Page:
Comic Update: The Curse of the WerefiveTuesday, August 3rd, 2010
On Sunday, Zeldman linked a cool html5 test project from his blog. On Monday, Tantek made a comment there discussing his issue with the fact that many of the items the test checks for aren’t HTML5 at all, but rather other related bits (like Microformats, for example). This caused Croft to write his own piece on the topic, wondering why such vigilance was needed, claiming the buzzword’s value in promoting interest outweighs the potential harm of mislabeling items as belonging to it, using the long-abused term AJAX as an example. Tantek follows up again with a comment on Croft’s blog that clarifies his position more in depth. The ensuing discussion spawned today another post by Zeldman on the topic of HTML5 fuzziness and his own reasons that he feels it’s best to avoid such confusion.
Does that help clear things up?
What I’ve enjoyed about this conversation is how thoughtful and polite it has been. In a web where flamethrowers are more common than flowers, it’s great to see an intellectual exercise continue for more than three tweets without someone dropping a Hitler reference or cursing your mother’s fertility.
It’s also a neat topic. I for one often have confused, or sloppily placed, items that aren’t part of HTML5 as part of that banner. At Mindfly, I’ve repeatedly tossed Geolocation (which used to be part of HTML5, just in case that’s not confusing enough) and Microformats (which predates HTML5 and really has nothing to do with it) into discussions about the HTML5… usually in an attempt to add perceived value to making use of what the spec itself offers (which is technically neither of those things.) I’ve never been so crass to lump CSS3 in there, but I’ve got a special place in my heart for stylesheets.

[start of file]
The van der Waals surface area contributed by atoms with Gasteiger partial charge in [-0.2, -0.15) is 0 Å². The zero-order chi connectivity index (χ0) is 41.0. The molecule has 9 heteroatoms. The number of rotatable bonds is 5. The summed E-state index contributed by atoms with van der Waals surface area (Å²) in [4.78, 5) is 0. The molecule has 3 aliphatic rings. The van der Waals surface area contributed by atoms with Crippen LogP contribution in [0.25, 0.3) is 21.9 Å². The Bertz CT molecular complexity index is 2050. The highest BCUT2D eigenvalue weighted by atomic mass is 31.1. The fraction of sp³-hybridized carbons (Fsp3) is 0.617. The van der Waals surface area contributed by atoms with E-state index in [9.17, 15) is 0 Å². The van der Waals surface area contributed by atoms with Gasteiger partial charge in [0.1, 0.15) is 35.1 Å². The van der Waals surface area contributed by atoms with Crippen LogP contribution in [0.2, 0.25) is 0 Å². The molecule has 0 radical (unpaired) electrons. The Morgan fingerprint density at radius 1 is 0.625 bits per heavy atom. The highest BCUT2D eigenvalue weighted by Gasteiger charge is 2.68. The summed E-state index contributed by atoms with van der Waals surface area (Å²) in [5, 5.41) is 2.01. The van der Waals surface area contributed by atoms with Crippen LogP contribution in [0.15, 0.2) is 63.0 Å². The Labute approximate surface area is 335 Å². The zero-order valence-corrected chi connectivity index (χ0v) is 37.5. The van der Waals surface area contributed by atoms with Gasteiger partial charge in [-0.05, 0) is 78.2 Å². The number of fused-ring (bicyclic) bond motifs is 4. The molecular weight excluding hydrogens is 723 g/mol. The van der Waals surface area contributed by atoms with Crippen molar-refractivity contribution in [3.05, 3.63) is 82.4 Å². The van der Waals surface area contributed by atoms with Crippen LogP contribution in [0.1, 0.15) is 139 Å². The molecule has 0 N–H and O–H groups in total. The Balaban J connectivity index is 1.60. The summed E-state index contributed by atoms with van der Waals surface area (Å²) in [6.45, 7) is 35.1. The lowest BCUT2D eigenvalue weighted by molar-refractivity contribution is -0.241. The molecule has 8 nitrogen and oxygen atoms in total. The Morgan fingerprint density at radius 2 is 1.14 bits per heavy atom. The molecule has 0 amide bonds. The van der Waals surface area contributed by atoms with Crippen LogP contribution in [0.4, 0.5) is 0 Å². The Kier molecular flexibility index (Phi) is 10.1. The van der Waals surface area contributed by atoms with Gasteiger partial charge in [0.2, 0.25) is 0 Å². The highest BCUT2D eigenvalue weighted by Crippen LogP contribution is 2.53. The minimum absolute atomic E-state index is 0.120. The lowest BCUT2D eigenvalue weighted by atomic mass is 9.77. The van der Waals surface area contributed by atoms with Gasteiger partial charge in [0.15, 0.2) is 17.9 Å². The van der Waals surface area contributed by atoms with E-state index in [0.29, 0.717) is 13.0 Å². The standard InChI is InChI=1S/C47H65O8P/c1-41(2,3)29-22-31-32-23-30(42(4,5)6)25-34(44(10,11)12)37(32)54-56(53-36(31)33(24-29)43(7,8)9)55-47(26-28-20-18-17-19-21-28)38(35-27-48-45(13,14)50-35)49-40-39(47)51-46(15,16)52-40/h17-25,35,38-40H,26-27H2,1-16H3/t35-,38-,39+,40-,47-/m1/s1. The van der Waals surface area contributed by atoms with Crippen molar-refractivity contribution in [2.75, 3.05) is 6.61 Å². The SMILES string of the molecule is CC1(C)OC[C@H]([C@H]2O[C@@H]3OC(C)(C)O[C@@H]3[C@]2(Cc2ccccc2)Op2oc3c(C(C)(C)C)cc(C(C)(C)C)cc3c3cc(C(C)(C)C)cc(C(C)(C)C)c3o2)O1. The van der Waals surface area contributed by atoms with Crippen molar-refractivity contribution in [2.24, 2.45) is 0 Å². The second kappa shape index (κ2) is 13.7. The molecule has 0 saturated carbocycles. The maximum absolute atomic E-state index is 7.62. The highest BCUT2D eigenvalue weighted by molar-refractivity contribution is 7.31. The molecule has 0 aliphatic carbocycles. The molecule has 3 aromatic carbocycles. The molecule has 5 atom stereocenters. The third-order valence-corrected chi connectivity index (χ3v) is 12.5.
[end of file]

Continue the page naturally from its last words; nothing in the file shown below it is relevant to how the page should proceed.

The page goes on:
The kind of gooey place usually reserved for sweethearts and cookies with milk.
That said, I have to agree with Zeldman’s words:
Sure, it’s a bit stiff. But such a construction allows us to participate in the current frenzy and be understood by non-technical people while not fostering further misunderstandings—particularly as we also need to concern ourselves with web colleagues’ and students’ knowledge of what HTML5 is and is not.
It’s my opinion, in the end, that we should avoid being bitten by the fuzzy, morphing werefive and adding to what is likely already a very confusing mess for people. Unless I really can grow fangs, claws, and be immune to all but silver bullets. Because that would be so awesome that I would need a motorcycle and a plaid shirt.
Werewolves wear plaid, right?